The coronavirus pandemic has shuttered thousands of colleges and universities around the US, creating new challenges for young voters both in registering to vote and in accessing polling places. In response, student activists are working to employ new strategies for enfranchising first-time voters — and ensuring they actually vote.
Finding ways to increase the youth vote has long been a challenge. The US has one of the lowest youth voter turnout rates in the world, with voters 60 and over nearly three times as likely to turn out to vote as 18- to 29-year-olds, according to data from the Comparative Study of Electoral Systems. But a new study from the Knight Foundation suggests the youth turnout may be higher in 2020 — the foundation found more than 70 percent of college students plan to vote in November.
Across the US, voting rights activists hope to ensure those plans become reality, and that barriers that have led to low voting numbers in the past — for instance, confusion over how to register to vote — do not depress turnout this year. Traditionally, colleges and universities have been useful avenues for voter education and empowerment, but with so many institutions providing fall instruction remotely, that will not be the case this year.
“In many ways, it’s changed completely in that we can’t canvass anymore, we can’t go knock on doors, almost everything we’re going to be doing is virtual,” said president of Penn Democrats and rising University of Pennsylvania senior Owen Voutsinas-Klose. “We’re going to need to figure out a way to get to reach people if everybody is indoors.”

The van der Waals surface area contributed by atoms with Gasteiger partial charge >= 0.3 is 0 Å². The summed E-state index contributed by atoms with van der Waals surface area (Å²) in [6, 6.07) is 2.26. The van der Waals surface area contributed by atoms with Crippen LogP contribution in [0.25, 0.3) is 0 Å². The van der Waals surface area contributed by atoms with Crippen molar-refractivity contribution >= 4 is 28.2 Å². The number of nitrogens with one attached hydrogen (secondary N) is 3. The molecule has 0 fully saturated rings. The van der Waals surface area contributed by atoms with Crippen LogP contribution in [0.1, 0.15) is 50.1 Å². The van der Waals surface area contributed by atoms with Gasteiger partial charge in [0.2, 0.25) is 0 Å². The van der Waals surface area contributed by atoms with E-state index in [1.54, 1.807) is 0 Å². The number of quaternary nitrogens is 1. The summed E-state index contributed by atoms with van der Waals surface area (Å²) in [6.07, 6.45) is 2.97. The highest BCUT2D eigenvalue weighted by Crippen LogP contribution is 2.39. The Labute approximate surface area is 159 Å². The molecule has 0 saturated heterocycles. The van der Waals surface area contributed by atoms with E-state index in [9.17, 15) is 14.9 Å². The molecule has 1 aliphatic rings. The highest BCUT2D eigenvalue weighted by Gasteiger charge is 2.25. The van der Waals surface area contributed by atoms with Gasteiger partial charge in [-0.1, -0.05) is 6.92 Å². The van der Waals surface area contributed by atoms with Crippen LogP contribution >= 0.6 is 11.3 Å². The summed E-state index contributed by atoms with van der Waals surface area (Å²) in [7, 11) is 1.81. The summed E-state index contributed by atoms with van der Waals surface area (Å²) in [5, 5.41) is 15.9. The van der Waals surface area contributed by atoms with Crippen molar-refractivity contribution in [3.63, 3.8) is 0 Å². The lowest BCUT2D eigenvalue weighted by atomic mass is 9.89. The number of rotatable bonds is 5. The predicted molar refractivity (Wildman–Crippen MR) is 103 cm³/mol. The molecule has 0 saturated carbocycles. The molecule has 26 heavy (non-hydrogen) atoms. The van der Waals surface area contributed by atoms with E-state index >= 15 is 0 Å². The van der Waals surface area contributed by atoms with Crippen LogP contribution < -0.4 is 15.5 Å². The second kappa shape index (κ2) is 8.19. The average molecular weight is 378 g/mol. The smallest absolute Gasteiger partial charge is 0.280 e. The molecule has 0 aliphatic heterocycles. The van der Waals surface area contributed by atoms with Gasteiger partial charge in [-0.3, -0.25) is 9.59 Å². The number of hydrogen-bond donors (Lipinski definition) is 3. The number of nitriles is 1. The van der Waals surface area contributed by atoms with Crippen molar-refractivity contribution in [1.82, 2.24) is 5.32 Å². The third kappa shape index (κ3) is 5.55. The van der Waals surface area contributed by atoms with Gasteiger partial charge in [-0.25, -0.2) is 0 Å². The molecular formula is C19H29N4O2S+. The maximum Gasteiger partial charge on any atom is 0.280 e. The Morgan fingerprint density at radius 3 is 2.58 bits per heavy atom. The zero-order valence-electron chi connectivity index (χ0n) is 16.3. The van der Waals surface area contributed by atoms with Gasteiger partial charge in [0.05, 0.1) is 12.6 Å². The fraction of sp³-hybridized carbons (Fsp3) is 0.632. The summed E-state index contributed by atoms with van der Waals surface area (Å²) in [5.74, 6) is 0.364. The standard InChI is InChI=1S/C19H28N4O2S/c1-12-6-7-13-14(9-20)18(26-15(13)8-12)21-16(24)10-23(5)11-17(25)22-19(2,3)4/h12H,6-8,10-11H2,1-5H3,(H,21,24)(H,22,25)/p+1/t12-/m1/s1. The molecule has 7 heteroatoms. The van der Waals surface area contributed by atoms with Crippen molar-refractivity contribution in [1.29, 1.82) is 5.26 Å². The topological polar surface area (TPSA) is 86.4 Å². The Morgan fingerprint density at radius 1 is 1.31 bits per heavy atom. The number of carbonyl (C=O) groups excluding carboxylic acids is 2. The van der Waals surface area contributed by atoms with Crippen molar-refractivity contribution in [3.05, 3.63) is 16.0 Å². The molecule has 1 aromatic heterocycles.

In order to reach their fellow students, Voutsinas-Klose and other student activists hope to educate their peers differently this year, leveraging technology and their networks to ensure college students still have access to the polls — even if they aren’t physically on campus.
From phone banking to designing guides that describe how to register for absentee ballots, campus organizers are doing everything they can to get their peers to vote this November. And despite the pandemic, many of them remain optimistic about voter turnout.
“One thing that gives me a lot of hope is that we’ve been seeing a real uprising of student activists and student leadership in the political and civic engagement kind of area in light of George Floyd’s murder and kind of this reckoning with racial injustice in America,” junior and co-director of the nonpartisan student group Penn Leads the Vote Eva Gonzalez said. “I think we’ve definitely seen a lot of people wanting to get more engaged, and, you know, obviously voting is a part of that.”
With their school now completely remote, Gonzalez and her team have been using a method they call reverse door-knocking to get their fellow University of Pennsylvania students registered — and excited — to vote. The technique works through leveraging networks: They reach out to student leaders on campus, provide them with information about upcoming elections, and encourage them to pass it on to their respective groups.
While the internet has made this sort of remote voter outreach possible for years, other student activists note there are limitations to digital organizing — particularly when student bodies are spread across numerous states, each with their own voting laws. And this has led some activists to promote relying on absentee ballots sent back to elections officials in their schools’ home states over trying to register students in their home jurisdictions.